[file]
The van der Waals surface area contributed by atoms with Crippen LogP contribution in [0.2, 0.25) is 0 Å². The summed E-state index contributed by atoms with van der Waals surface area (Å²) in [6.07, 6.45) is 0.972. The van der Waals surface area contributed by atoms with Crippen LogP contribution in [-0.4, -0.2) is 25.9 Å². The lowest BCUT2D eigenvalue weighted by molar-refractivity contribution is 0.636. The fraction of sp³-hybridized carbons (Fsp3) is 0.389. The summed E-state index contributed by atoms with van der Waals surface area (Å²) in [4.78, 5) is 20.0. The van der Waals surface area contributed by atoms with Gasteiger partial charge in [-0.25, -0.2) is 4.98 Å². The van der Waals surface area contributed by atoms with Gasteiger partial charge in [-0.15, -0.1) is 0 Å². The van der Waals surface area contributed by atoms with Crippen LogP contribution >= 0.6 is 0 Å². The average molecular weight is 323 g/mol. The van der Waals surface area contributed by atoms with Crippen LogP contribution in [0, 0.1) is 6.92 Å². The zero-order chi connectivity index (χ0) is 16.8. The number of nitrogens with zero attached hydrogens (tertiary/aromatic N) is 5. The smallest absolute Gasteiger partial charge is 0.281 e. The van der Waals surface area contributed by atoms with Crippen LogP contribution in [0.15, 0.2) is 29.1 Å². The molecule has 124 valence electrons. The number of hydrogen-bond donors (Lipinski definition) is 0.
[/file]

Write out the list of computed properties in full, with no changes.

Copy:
The van der Waals surface area contributed by atoms with Crippen LogP contribution in [0.2, 0.25) is 0 Å². The summed E-state index contributed by atoms with van der Waals surface area (Å²) in [6.07, 6.45) is 0.972. The van der Waals surface area contributed by atoms with Crippen LogP contribution in [-0.4, -0.2) is 25.9 Å². The lowest BCUT2D eigenvalue weighted by molar-refractivity contribution is 0.636. The fraction of sp³-hybridized carbons (Fsp3) is 0.389. The summed E-state index contributed by atoms with van der Waals surface area (Å²) in [4.78, 5) is 20.0. The van der Waals surface area contributed by atoms with Gasteiger partial charge in [-0.25, -0.2) is 4.98 Å². The van der Waals surface area contributed by atoms with Gasteiger partial charge in [-0.15, -0.1) is 0 Å². The van der Waals surface area contributed by atoms with Crippen LogP contribution >= 0.6 is 0 Å². The average molecular weight is 323 g/mol. The van der Waals surface area contributed by atoms with Crippen LogP contribution in [0, 0.1) is 6.92 Å². The zero-order chi connectivity index (χ0) is 16.8. The number of nitrogens with zero attached hydrogens (tertiary/aromatic N) is 5. The smallest absolute Gasteiger partial charge is 0.281 e. The van der Waals surface area contributed by atoms with Crippen LogP contribution in [0.15, 0.2) is 29.1 Å². The molecule has 124 valence electrons. The number of hydrogen-bond donors (Lipinski definition) is 0.